Why tantrums happen
Tantrums are common in children aged 1-3 years.
This is because young children are still at an early stage of social, emotional and language development. They cannot always communicate their needs and feelings, including the desire to do things for themselves, so they might get frustrated. And they are learning that how they behave influences others.
Tantrums happen when a child is feeling overwhelmed by an intense emotion that they are not able to process.
A tantrum can be sparked by many different reasons, the underlying issue is that a child is expressing an emotion which is ‘too big’, unknown, unmanageable, and overwhelming. It could be frustration, a desire to be more independent, a scary new experience, jealousy, or anger etc.
Letting it all out by having a tantrum is the way they feel able to express how they feel. So, tantrums are one of the ways that young children express and manage feelings, and try to understand or change what is going on around them.
Some children might also have a tantrum as a way to be ‘seen’, and to get the attention they crave.
It is important to remember that, no matter how trivial the reason for the tantrum may seem to us, it is a real and important feeling to them.
As they get older, children do need to learn other ways that they can express their feelings in a safe way, and they need to learn to manage intense emotions. Children do gradually learn these things as time goes by, but the only way to really work this out, is for them to actually start having the tantrums to begin with.
Older children can have tantrums too. This can be because they have not yet learned safe ways to express or manage feelings.
For both toddlers and older children, there are things that can make tantrums more likely to happen:
- Temperament – these influence how quickly and strongly children react to things like frustrating events or changes in their environment. Children who are more sensitive might be more easily upset by these things.
- Stress, hunger, tiredness and overstimulation – these can make it harder for children to express and manage feelings and stay calm.
- Situations that children just cannot cope with – for example, a toddler might have trouble coping if an older child takes a toy away.
- Strong emotions – worry, fear, shame and anger can be overwhelming for children.
Why is it important for us to step in with support?
When a tantrum happens, it is our role to help a child to moderate and contain the child’s feelings.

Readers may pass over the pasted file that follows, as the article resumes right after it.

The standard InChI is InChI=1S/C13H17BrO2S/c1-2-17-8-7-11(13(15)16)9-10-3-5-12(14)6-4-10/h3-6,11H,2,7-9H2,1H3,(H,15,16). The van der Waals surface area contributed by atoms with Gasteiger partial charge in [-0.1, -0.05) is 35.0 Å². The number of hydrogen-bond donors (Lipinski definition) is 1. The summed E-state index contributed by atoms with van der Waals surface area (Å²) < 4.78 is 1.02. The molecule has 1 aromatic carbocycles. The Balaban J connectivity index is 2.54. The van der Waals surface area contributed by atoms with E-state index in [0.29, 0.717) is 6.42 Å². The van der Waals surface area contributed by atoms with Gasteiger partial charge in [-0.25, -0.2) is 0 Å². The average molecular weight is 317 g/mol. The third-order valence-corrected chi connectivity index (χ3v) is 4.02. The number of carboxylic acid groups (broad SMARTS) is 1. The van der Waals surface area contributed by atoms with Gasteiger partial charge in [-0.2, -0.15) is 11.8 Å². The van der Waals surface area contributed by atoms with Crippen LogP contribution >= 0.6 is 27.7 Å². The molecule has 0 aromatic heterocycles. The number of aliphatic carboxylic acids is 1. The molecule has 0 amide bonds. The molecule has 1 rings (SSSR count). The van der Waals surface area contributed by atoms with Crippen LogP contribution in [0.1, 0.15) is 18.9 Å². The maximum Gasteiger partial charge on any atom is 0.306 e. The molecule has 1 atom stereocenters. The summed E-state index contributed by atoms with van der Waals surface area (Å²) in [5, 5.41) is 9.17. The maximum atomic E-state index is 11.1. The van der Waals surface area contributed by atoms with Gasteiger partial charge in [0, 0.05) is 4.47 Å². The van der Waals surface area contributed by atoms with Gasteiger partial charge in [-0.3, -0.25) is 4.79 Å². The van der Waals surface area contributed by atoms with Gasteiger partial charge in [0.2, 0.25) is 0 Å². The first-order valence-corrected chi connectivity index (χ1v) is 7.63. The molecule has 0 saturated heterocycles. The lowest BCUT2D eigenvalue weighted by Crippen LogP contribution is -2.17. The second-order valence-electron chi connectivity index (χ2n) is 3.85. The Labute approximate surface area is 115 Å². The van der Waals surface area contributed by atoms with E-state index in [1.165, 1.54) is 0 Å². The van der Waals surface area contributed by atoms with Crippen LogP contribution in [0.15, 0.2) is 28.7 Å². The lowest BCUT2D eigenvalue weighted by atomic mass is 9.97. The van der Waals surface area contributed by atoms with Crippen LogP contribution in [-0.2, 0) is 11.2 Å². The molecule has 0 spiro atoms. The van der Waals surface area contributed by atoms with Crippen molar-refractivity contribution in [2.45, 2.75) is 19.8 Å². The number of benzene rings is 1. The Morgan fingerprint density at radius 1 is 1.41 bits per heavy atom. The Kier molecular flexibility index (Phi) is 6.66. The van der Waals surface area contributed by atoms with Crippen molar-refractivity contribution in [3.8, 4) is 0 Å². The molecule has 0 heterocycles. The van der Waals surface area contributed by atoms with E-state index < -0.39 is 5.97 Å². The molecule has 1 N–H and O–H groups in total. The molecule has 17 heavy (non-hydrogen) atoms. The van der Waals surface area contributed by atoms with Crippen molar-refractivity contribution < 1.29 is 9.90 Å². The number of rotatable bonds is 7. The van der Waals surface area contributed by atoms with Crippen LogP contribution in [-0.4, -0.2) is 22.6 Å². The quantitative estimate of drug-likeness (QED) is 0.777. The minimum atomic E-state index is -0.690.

It is normal for the child to feel them, it is not pleasant for them to be overwhelmed by them, and it is also not ok for them to act them out in a physically aggressive way. For example, whilst anger may be a completely understandable feeling for a child to have, without help it can be a very scary feeling that could lead to a child withdrawing or becoming aggressive.
Children’s tantrums will reduce around the age of four. But this is not something they necessarily grow out of automatically. How we help toddlers with this behaviour is an important part of their development.
If they do not receive any help from adults, they will not have any resolution for the difficult feelings they had that lead to the tantrums to begin with. They also may not learn the skills they need to regulate themselves.
If they do receive help from adults, eventually the tantrums should decrease, and the feelings will become less overwhelming.
How to make tantrums less likely
These are a few things we can do to make tantrums less likely to happen:
- Help the child understand his/her emotions. We can do this from birth by using words to label feelings like ‘happy’, ‘sad’, ‘cross’, ‘tired’, ‘hungry’ and ‘comfy’.
- Identify tantrum triggers like tiredness, hunger, worries, fears or overstimulation. We might be able to plan for these situations and avoid the triggers – for example, by going shopping after our child has had a nap or something to eat.
- When our child handles a difficult situation without a tantrum, encourage them to tune in to how this feel. For example, ‘I just saw we build that tower again without getting upset when it fell. How did that feel? Did we feel strong and calm?’
- Talk about emotions after a tantrum when our child is calm. For example, ‘Did you throw that toy because you were cross that it wasn’t working? What else could you have done?’
- Model positive reactions to stress. For example, ‘I am worried this traffic is making us late. If I take some deep breaths, it will help me stay calm’.